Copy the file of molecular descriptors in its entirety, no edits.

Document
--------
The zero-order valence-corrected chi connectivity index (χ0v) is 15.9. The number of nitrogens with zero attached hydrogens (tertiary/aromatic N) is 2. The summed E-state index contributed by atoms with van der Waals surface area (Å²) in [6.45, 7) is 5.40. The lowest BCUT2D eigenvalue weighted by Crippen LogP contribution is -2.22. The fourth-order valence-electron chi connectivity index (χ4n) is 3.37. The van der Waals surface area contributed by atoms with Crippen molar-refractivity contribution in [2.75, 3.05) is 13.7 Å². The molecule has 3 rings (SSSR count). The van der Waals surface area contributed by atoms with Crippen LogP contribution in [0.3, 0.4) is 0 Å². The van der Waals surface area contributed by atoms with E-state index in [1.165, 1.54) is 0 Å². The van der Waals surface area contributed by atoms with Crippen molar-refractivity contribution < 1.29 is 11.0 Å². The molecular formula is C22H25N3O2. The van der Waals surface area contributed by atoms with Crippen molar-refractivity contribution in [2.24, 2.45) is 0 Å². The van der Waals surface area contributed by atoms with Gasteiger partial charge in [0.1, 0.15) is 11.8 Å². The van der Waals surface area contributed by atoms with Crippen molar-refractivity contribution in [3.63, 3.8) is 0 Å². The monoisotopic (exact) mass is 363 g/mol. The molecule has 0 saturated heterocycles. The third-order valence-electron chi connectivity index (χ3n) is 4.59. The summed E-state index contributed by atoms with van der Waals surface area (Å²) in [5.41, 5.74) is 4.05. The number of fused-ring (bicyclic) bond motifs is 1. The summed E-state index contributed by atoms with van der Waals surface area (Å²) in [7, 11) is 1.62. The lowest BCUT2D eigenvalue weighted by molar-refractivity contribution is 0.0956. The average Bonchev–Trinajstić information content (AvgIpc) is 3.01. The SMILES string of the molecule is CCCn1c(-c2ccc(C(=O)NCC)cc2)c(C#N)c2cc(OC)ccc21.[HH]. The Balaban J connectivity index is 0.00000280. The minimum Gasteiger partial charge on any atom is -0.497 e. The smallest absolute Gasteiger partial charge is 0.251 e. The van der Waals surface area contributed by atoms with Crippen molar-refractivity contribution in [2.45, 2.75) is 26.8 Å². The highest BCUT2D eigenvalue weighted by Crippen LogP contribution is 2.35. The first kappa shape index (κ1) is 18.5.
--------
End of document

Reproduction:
The zero-order valence-corrected chi connectivity index (χ0v) is 15.9. The number of nitrogens with zero attached hydrogens (tertiary/aromatic N) is 2. The summed E-state index contributed by atoms with van der Waals surface area (Å²) in [6.45, 7) is 5.40. The lowest BCUT2D eigenvalue weighted by Crippen LogP contribution is -2.22. The fourth-order valence-electron chi connectivity index (χ4n) is 3.37. The van der Waals surface area contributed by atoms with Crippen molar-refractivity contribution in [2.75, 3.05) is 13.7 Å². The molecule has 3 rings (SSSR count). The van der Waals surface area contributed by atoms with Crippen LogP contribution in [0.3, 0.4) is 0 Å². The van der Waals surface area contributed by atoms with E-state index in [1.165, 1.54) is 0 Å². The van der Waals surface area contributed by atoms with Crippen molar-refractivity contribution < 1.29 is 11.0 Å². The molecular formula is C22H25N3O2. The van der Waals surface area contributed by atoms with Crippen molar-refractivity contribution in [2.24, 2.45) is 0 Å². The van der Waals surface area contributed by atoms with Gasteiger partial charge in [0.1, 0.15) is 11.8 Å². The van der Waals surface area contributed by atoms with Crippen molar-refractivity contribution in [3.63, 3.8) is 0 Å². The monoisotopic (exact) mass is 363 g/mol. The molecule has 0 saturated heterocycles. The third-order valence-electron chi connectivity index (χ3n) is 4.59. The summed E-state index contributed by atoms with van der Waals surface area (Å²) in [5.41, 5.74) is 4.05. The number of fused-ring (bicyclic) bond motifs is 1. The summed E-state index contributed by atoms with van der Waals surface area (Å²) in [7, 11) is 1.62. The lowest BCUT2D eigenvalue weighted by molar-refractivity contribution is 0.0956. The average Bonchev–Trinajstić information content (AvgIpc) is 3.01. The SMILES string of the molecule is CCCn1c(-c2ccc(C(=O)NCC)cc2)c(C#N)c2cc(OC)ccc21.[HH]. The Balaban J connectivity index is 0.00000280. The minimum Gasteiger partial charge on any atom is -0.497 e. The smallest absolute Gasteiger partial charge is 0.251 e. The van der Waals surface area contributed by atoms with Crippen molar-refractivity contribution in [2.45, 2.75) is 26.8 Å². The highest BCUT2D eigenvalue weighted by Crippen LogP contribution is 2.35. The first kappa shape index (κ1) is 18.5.